Is Japan Heading Toward Reform too?

Liz Filmer
01 Dec 2023

Japan, one of the world’s strictest and most hostile countries regarding cannabis, recently took a significant step towards reform.

With this bill passed by the House of Representatives on November 14, 2023, businesses and investors look forward to a significant opportunity in the country. The bill will change several crucial aspects of the country’s cannabis regulations.

The revision will mean that pharmaceutical products containing ingredients removed from cannabis plants can be used domestically.

Under the current legislation, pharmaceuticals manufactured from cannabis are only permitted to be used in clinical trials and not in medical settings. This will open up the possibility of a medical cannabis market in Japan, which is something that would mark a substantial shift in attitudes towards cannabis.

Another critical change is how other cannabinoid products would be defined. CBD and other hemp-derived products can currently only be imported and sold in Japan as long as there are no detectable levels of THC. 

A healthy CBD market already exists, with a wide range of products sold nationwide. Following the amendment, it is understood that products derived from cannabis flower, leaves or resin will be allowed to be imported into Japan legally as long as they fall under the newly defined THC limit. The government is set to determine precisely what this level is shortly.

Another rudimentary change will see THC categorised as a narcotic under the Narcotics and Psychotropic Control Act, closing a loophole in the Cannabis Control Act, which does not include specific reference to the ‘use’ of cannabis but imposes strict punishments on those found to be exporting, importing, growing or possessing cannabis products.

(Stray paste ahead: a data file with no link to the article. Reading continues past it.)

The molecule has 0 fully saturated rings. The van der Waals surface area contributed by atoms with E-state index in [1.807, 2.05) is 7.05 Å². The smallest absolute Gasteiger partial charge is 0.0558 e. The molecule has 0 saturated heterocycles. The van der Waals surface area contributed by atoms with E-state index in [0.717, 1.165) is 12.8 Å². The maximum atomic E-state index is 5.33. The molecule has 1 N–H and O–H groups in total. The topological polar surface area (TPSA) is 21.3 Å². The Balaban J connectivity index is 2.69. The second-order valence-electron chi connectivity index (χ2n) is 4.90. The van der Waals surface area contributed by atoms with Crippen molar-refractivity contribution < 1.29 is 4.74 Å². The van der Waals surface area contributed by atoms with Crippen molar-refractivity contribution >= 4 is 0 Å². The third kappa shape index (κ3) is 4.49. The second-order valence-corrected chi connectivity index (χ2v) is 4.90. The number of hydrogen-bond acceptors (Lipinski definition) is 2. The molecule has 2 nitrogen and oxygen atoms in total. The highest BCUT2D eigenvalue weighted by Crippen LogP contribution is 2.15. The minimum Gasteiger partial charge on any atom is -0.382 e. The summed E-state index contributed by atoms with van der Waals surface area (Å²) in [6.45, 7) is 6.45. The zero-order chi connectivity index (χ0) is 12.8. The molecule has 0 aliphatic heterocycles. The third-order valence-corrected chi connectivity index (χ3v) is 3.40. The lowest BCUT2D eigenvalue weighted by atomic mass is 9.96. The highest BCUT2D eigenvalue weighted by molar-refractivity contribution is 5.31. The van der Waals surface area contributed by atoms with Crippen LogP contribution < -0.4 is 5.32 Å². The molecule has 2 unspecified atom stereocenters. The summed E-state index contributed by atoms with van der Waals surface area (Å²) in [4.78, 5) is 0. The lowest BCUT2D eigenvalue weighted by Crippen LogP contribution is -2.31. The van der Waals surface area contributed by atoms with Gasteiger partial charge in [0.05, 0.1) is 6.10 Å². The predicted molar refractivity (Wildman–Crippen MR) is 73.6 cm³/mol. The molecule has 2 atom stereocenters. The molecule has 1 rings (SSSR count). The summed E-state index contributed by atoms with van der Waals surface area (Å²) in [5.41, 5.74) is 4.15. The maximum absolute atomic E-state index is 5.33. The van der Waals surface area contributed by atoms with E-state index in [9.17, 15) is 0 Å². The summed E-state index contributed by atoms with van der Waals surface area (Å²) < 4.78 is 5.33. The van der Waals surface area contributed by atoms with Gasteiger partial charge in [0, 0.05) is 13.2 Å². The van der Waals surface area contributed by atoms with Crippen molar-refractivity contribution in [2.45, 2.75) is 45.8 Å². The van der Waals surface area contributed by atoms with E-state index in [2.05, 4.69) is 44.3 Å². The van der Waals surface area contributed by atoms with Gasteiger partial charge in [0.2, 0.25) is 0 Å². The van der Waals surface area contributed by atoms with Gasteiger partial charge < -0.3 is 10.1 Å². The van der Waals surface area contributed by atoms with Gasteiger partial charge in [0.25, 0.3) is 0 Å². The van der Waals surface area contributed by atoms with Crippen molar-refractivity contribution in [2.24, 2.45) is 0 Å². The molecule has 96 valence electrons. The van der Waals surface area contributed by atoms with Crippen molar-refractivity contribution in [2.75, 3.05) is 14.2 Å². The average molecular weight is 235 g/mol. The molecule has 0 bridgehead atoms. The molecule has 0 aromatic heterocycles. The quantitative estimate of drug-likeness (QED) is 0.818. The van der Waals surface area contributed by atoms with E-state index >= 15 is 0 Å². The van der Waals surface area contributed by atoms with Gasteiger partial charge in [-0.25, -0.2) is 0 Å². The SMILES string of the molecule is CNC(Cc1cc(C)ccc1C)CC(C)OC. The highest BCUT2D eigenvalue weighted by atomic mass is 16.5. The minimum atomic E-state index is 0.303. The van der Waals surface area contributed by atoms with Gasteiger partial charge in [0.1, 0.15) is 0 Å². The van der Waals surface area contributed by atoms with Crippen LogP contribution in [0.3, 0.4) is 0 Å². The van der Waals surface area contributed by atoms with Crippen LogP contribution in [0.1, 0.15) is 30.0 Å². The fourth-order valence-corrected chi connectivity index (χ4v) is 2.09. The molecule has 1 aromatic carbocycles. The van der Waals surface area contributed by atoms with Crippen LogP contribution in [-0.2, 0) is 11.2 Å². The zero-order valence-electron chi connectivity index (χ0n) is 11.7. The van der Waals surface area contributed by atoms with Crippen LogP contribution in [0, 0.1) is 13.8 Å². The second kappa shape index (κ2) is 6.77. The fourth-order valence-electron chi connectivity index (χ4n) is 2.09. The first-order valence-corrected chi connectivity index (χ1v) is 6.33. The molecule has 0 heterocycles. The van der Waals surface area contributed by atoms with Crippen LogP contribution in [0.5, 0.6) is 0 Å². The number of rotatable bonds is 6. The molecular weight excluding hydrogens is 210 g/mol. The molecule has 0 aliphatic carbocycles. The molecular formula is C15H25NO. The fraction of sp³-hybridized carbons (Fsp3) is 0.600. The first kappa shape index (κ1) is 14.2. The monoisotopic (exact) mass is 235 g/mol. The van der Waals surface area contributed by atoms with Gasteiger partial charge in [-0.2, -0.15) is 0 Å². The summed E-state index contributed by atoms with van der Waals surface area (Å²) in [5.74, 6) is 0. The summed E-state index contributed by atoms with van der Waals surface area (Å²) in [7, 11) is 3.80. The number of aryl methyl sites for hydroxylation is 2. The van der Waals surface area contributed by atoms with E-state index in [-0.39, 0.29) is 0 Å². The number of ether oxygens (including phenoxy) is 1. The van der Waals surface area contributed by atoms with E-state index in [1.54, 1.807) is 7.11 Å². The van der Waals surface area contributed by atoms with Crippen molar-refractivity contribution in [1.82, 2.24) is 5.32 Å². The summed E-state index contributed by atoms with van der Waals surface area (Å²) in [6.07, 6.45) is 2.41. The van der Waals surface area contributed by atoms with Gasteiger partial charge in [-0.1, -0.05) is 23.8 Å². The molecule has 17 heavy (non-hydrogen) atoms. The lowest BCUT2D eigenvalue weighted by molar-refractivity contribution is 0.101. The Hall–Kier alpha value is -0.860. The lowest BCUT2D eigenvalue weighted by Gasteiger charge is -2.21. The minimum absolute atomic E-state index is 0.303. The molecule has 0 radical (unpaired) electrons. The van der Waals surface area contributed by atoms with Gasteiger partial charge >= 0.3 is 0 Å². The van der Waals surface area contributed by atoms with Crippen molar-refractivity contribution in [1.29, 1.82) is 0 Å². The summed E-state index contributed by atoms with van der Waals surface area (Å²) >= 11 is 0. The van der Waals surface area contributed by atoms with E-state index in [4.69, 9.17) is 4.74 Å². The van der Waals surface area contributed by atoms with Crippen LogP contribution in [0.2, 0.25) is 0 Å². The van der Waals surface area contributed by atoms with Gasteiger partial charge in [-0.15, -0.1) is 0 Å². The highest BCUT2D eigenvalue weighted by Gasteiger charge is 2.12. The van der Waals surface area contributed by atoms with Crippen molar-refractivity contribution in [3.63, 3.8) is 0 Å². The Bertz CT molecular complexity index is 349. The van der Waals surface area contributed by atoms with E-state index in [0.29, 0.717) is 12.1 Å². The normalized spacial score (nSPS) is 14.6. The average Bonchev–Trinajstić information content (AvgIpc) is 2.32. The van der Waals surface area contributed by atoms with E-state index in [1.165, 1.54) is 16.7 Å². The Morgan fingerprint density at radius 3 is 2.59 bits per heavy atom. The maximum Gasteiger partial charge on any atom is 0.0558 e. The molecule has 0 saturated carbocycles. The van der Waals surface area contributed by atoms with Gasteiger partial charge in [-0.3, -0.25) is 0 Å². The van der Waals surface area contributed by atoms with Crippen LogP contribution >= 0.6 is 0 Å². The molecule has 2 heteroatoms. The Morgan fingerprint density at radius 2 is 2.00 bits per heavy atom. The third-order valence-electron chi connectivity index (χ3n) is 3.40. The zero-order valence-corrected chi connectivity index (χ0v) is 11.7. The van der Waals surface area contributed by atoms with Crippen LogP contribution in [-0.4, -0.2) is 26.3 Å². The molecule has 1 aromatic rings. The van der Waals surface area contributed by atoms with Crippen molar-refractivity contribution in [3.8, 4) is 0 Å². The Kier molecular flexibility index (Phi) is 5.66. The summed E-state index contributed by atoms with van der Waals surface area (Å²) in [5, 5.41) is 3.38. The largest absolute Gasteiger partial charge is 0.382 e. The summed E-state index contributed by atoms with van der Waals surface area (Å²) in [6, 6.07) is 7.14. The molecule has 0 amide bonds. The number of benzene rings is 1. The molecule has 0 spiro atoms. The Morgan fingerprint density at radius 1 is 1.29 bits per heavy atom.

As Japan is currently wholly reliant on CBD imports, the changes will help to open up the market for manufacturers, further increasing confidence and encouraging more investors to enter the market.

Japan’s reliance on imports could soon change as the government is also looking to install a framework to help facilitate hemp cultivation in Japan.

The government is set to increase the number of cultivation licences in the country from one to two.

The first will enable farmers to grow and harvest industrial hemp. This licence exists as Japan already has a long history of growing hemp for producing textiles and other practical products. The second will allow for the cultivation and processing of cannabis predestined for medical use. 

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Liz Filmer